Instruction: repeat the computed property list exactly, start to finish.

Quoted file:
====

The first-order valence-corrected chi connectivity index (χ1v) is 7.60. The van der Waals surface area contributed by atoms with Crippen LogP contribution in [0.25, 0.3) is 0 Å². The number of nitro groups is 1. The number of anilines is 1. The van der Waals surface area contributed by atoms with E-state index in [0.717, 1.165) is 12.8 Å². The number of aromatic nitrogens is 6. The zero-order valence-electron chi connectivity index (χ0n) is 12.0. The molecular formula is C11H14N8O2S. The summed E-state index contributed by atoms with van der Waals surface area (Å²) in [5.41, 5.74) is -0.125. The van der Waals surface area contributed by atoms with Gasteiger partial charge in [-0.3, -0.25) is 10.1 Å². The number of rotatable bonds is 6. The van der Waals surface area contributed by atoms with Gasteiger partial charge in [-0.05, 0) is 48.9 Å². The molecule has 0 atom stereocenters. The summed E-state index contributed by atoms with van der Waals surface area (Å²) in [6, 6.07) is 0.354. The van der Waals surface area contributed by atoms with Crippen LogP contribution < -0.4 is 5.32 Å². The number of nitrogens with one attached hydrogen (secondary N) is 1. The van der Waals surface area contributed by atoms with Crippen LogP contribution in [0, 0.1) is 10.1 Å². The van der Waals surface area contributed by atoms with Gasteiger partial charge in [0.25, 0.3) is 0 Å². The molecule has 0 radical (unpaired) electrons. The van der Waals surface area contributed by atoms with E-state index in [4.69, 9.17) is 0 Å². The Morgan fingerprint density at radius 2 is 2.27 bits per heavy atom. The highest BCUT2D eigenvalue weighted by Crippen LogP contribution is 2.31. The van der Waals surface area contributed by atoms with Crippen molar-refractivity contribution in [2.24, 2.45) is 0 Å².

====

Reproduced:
The first-order valence-corrected chi connectivity index (χ1v) is 7.60. The van der Waals surface area contributed by atoms with Crippen LogP contribution in [0.25, 0.3) is 0 Å². The number of nitro groups is 1. The number of anilines is 1. The van der Waals surface area contributed by atoms with E-state index in [0.717, 1.165) is 12.8 Å². The number of aromatic nitrogens is 6. The zero-order valence-electron chi connectivity index (χ0n) is 12.0. The molecular formula is C11H14N8O2S. The summed E-state index contributed by atoms with van der Waals surface area (Å²) in [5.41, 5.74) is -0.125. The van der Waals surface area contributed by atoms with Gasteiger partial charge in [-0.3, -0.25) is 10.1 Å². The number of rotatable bonds is 6. The van der Waals surface area contributed by atoms with Gasteiger partial charge in [-0.05, 0) is 48.9 Å². The molecule has 0 atom stereocenters. The summed E-state index contributed by atoms with van der Waals surface area (Å²) in [6, 6.07) is 0.354. The van der Waals surface area contributed by atoms with Crippen LogP contribution < -0.4 is 5.32 Å². The number of nitrogens with one attached hydrogen (secondary N) is 1. The van der Waals surface area contributed by atoms with Crippen LogP contribution in [0, 0.1) is 10.1 Å². The van der Waals surface area contributed by atoms with Gasteiger partial charge in [0.25, 0.3) is 0 Å². The molecule has 0 radical (unpaired) electrons. The van der Waals surface area contributed by atoms with E-state index in [4.69, 9.17) is 0 Å². The Morgan fingerprint density at radius 2 is 2.27 bits per heavy atom. The highest BCUT2D eigenvalue weighted by Crippen LogP contribution is 2.31. The van der Waals surface area contributed by atoms with Crippen molar-refractivity contribution in [2.24, 2.45) is 0 Å².